Follow Counseling Today on Twitter @ACA_CTonline and on Facebook: facebook.com/CounselingToday



Stuck in the middle

By Ann M. Ordway and Ruth O. Moore October 21, 2015

Licensed professional counselors are increasingly becoming involved in court proceedings relative to their work with families involved in high-conflict divorce, separation and custody litigation. Counseling professionals can serve in a variety of roles when working with families embroiled in divorce litigation. For example, a counselor might develop a therapeutic relationship with an individual family member, a couple or the entire family unit. These roles are typically kept distinctly separate. However, when working with high-conflict families, such roles can become easily blurred. Thus, Child-Custody_brandingcounselors can be unexpectedly swept into litigation because of misinformation, hidden agendas, the expansion of what started as a fairly simple role or even a lack of knowledge about court terminology and procedures (such as not recognizing when counselors are required to release information to the court and when they are not).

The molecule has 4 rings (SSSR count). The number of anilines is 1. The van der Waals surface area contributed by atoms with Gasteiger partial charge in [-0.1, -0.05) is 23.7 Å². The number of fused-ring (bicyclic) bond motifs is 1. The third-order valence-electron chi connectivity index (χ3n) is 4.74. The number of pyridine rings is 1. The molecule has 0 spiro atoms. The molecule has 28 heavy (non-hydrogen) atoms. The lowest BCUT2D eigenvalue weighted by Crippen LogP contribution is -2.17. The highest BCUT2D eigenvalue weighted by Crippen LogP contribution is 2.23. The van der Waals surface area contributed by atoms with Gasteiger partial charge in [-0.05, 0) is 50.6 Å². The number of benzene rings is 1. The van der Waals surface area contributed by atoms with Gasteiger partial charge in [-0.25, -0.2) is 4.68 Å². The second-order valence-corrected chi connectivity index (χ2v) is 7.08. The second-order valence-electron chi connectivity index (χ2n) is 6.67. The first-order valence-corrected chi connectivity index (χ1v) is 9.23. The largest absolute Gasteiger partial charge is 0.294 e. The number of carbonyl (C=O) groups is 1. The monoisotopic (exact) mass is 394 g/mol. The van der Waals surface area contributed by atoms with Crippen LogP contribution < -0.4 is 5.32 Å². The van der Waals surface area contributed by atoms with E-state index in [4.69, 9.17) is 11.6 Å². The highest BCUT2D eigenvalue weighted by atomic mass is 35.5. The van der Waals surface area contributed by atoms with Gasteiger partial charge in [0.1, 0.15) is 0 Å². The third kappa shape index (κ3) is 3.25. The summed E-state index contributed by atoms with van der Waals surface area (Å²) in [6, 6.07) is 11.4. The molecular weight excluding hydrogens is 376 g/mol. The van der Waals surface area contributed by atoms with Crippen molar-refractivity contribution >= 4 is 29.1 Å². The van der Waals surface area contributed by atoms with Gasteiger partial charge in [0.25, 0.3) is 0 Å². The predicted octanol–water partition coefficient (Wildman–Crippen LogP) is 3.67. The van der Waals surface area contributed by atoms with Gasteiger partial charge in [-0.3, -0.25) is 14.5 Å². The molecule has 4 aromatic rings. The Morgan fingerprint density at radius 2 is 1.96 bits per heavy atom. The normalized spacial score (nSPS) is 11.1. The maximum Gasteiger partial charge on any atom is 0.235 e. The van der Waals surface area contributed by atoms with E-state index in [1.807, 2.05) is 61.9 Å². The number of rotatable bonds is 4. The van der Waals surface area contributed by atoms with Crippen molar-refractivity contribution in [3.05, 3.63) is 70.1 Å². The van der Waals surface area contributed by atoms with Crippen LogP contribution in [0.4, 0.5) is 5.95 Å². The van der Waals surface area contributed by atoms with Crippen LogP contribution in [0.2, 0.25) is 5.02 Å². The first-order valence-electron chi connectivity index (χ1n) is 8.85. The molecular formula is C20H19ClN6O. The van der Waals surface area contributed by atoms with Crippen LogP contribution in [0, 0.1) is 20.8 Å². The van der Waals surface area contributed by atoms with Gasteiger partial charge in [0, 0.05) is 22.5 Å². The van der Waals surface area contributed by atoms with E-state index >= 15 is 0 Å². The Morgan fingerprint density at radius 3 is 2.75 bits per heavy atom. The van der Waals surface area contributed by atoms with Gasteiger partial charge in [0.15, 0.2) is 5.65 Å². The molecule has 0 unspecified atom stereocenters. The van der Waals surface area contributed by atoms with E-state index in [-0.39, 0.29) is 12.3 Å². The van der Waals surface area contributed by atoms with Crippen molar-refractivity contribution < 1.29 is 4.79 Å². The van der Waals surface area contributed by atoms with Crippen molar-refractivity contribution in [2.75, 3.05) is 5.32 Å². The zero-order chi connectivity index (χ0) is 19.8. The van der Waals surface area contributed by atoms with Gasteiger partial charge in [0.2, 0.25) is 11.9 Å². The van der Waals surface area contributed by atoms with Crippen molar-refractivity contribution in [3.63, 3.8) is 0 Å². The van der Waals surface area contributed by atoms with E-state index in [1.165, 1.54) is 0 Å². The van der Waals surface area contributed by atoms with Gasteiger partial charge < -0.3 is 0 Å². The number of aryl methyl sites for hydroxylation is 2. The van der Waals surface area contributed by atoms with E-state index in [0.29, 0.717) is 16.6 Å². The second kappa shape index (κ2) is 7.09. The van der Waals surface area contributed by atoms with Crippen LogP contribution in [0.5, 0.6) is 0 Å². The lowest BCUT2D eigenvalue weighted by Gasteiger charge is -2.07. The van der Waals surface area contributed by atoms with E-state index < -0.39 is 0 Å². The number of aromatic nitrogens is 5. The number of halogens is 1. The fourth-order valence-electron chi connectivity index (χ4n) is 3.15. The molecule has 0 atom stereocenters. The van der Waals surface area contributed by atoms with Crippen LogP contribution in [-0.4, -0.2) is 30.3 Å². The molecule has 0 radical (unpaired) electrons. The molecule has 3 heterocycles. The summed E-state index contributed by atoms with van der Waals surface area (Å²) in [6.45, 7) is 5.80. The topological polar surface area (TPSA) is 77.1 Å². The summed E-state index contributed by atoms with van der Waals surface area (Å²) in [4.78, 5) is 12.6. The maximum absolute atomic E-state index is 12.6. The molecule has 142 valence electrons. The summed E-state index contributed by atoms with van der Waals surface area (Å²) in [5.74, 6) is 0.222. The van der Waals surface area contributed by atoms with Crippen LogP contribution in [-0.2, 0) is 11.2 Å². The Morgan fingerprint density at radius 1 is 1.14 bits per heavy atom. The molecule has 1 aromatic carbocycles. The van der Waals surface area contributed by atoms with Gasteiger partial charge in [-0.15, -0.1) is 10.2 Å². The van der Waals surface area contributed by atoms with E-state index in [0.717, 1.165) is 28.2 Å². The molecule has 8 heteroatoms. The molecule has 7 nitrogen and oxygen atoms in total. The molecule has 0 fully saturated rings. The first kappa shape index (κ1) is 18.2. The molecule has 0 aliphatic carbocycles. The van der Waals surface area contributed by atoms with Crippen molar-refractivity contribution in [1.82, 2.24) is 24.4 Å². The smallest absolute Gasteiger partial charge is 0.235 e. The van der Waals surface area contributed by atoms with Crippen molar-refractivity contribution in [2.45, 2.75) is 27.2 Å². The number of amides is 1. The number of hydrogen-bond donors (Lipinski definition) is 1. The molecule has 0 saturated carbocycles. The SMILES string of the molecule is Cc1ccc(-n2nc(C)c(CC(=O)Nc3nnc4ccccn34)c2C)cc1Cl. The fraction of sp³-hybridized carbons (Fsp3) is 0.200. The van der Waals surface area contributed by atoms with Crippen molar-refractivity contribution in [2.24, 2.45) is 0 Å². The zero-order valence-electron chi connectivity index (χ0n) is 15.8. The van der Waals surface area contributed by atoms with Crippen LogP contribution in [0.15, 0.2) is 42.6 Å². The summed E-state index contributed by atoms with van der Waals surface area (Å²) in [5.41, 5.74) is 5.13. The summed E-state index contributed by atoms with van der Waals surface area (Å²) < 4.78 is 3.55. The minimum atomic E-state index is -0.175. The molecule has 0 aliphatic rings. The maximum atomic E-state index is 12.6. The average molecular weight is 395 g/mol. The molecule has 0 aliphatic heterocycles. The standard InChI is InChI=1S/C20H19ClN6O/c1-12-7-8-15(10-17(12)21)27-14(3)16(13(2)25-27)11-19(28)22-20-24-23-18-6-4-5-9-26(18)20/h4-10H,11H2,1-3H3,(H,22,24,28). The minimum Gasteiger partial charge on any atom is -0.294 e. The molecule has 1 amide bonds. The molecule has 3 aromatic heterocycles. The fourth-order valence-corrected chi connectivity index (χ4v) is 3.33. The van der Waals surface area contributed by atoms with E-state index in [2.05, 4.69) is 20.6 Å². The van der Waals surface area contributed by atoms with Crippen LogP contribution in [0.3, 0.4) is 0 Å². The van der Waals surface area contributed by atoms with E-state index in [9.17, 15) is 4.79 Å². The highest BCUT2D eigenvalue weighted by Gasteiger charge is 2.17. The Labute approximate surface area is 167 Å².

Counselors must be proactive and engage in cautious practice when interacting with high-conflict families and with court professionals. We offer counselors 10 simple guidelines to follow.